Despite the frequency offset imposed by the driving lasers, the binding of the solitons mutually locks the repetition rates, thus potentially giving rise to a high frequency coherence between the major and the minor DKS microcombs. To test the coherence, we use a 1553nm laser whose frequency is stabilised to an ultrastable Fabry–Perot cavity to measure the frequencies of a pair of major and minor comb teeth that is 20 FSRs (~2.3 nm) apart from the pumped resonance. The experimental scheme is illustrated in Fig. 5a. The rf spectrum of the beat signals (see Fig. 5b) shows two frequencies that differ by the exact value of the EOM modulation frequency, which was set to be 22 MHz in this experiment. We also fully stabilise the microcomb (see Supplementary Note 7 for the detailed experimental setup) and then count the two downmixed beat signals (f_{1} and f_{2}) at the same time and the recorded frequencies allow us to confirm unambiguously that the frequency of the minor comb is offset from the frequency of the major comb by \(\frac{\Omega }{2\pi }\). The Allan deviations of the two frequencies are displayed in Fig. 5c, showing almost identical instabilities. We attribute the imperfect overlap of the Allan deviations to the imperfect synchronisation of the counter gating, as well as the fluctuation of the pulse separation in soliton molecules^{57} and the internal motion of soliton molecules^{31}. The indepth analysis of the fluctuations of intersoliton separations is beyond the scope of this work. Nevertheless, we emphasise here that the frequency coherence the DKS molecule comb exhibited is already sufficient for a wide range of applications in frequency metrology.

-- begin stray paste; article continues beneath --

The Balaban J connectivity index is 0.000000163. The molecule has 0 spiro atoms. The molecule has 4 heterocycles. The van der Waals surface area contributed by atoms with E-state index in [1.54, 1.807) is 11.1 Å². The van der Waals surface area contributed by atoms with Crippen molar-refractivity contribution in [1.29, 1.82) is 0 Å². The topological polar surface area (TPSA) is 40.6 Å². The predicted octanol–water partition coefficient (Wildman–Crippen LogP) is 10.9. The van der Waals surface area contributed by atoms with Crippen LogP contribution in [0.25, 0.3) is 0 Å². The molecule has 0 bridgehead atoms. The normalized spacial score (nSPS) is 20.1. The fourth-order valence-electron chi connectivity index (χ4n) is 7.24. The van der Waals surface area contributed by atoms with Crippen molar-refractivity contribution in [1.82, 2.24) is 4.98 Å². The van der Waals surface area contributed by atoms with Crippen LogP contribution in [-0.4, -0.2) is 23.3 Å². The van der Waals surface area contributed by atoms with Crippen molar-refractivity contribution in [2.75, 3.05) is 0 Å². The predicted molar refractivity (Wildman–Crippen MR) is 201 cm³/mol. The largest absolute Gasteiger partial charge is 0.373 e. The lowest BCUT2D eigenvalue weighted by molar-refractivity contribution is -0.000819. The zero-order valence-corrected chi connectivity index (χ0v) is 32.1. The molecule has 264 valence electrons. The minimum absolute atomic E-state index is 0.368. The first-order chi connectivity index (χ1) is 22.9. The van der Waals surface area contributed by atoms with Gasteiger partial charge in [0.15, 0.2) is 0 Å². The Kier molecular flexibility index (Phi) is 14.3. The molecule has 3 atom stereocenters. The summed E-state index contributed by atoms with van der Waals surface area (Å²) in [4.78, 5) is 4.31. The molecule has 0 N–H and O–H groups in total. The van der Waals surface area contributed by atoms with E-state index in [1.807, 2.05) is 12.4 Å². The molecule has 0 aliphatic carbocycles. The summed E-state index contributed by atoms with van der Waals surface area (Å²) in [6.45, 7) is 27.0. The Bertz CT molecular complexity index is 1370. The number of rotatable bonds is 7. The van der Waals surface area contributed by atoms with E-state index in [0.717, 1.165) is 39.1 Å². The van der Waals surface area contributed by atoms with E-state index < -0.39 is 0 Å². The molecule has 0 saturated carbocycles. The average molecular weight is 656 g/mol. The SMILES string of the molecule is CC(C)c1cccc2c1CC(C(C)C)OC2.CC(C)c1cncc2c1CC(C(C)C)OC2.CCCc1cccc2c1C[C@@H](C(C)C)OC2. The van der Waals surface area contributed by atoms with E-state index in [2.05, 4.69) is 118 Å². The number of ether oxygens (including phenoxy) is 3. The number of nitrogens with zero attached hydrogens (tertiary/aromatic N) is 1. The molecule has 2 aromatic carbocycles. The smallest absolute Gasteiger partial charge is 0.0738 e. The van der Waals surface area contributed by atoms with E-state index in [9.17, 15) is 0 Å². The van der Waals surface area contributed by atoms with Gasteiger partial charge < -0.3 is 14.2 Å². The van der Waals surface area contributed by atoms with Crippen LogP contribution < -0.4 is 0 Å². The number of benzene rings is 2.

Discussion
We use modulated light to enter a novel multistability regime in a Kerr microresonator to generate heteronuclear soliton molecules. The structures of the soliton molecules, as well as the underlying mechanisms that enable the formation of such DKS bound states, are analysed experimentally and numerically. The mutual frequency coherence of the generated combs is verified with both spectral analysis and frequency counting.
For practical applications, combbased sensing and metrology may benefit from heteronuclear DKS molecules that provide an additional coherent comb. In particular, with the feature that the major comb and the minor comb are highly coherent despite the fact that they share no frequency components, the heteronuclear solitons can be used with the interlocking of counterpropagating solitons^{58} to generate ultrahigh coherent dualcomb spectrometer without the overlapping of comb teeth (thus no rf spectrum folding). Furthermore, the methods presented in this study may be useful in indepth investigation of dualwavelengthpulse synchronisation in modelocked lasers^{59,60}.
Methods
Experimental setup details
The MgF_{2} WGMR is fabricated from a zcut crystalline disk with diamond shaping and surface polishing techniques. The output power of a 1555nm laser is amplified by an erbiumdoped fibre amplifier to ~300 mW and an EOM is driven by a sinewave signal output by a function generator to generate optical sidebands. A tapered fibre that is in contact with the WGMR is used to couple light into the resonator. The loaded qualityfactor (Q) of the mode resonance that generates combs in our work is measured to be ~1 × 10^{9}, corresponding to a resonance bandwidth (\(\frac{\kappa }{2\pi }\)) of 200 kHz. The transmitted light is filtered with fibre Bragg grating notch filters to suppress the intensive pump light and then registered by a photodetector.
To generate DKS molecules, an arbitrary function generator (AFG) is used to sweep the laser frequency linearly. A sinewave signal with frequency of 12–30 MHz produced by a second AFG is applied to the EOM to generate optical sidebands of the pump laser. We set the modulation index ϵ to be \(\sqrt{2}\), i.e. the power of the firstorder sideband is half of the main pump power. Once the DKS molecules are generated, because of the selfthermalstabilisation in the DKS regime, we can maintain the molecule state for up to a few minutes without any active control measures. With active frequency locking applied to the effective detuning, the DKS molecule state can be sustained indefinitely.